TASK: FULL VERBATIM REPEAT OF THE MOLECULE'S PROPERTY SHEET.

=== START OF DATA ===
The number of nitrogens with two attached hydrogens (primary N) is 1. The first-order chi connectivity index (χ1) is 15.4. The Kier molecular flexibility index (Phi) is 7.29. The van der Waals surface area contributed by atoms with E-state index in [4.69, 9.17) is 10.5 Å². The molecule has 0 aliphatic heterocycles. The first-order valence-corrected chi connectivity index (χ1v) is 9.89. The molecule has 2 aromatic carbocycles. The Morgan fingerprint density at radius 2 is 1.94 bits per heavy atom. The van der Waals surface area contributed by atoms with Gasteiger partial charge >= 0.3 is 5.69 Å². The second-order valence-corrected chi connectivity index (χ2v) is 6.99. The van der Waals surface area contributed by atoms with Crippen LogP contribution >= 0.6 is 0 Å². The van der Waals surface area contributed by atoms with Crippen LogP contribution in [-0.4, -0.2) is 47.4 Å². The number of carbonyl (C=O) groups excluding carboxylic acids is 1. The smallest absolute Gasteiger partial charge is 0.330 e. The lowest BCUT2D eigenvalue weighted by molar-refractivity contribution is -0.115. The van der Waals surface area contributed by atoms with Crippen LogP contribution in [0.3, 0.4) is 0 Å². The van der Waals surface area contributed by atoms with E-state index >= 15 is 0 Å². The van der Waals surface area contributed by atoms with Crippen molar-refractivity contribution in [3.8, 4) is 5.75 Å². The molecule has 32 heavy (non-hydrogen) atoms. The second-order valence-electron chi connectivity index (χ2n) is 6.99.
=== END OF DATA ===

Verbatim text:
The number of nitrogens with two attached hydrogens (primary N) is 1. The first-order chi connectivity index (χ1) is 15.4. The Kier molecular flexibility index (Phi) is 7.29. The van der Waals surface area contributed by atoms with E-state index in [4.69, 9.17) is 10.5 Å². The molecule has 0 aliphatic heterocycles. The first-order valence-corrected chi connectivity index (χ1v) is 9.89. The molecule has 2 aromatic carbocycles. The Morgan fingerprint density at radius 2 is 1.94 bits per heavy atom. The van der Waals surface area contributed by atoms with Gasteiger partial charge >= 0.3 is 5.69 Å². The second-order valence-corrected chi connectivity index (χ2v) is 6.99. The van der Waals surface area contributed by atoms with Crippen LogP contribution >= 0.6 is 0 Å². The van der Waals surface area contributed by atoms with Crippen LogP contribution in [-0.4, -0.2) is 47.4 Å². The number of carbonyl (C=O) groups excluding carboxylic acids is 1. The smallest absolute Gasteiger partial charge is 0.330 e. The lowest BCUT2D eigenvalue weighted by molar-refractivity contribution is -0.115. The van der Waals surface area contributed by atoms with Crippen LogP contribution in [0.3, 0.4) is 0 Å². The van der Waals surface area contributed by atoms with E-state index >= 15 is 0 Å². The van der Waals surface area contributed by atoms with Crippen molar-refractivity contribution in [3.8, 4) is 5.75 Å². The molecule has 32 heavy (non-hydrogen) atoms. The second-order valence-electron chi connectivity index (χ2n) is 6.99.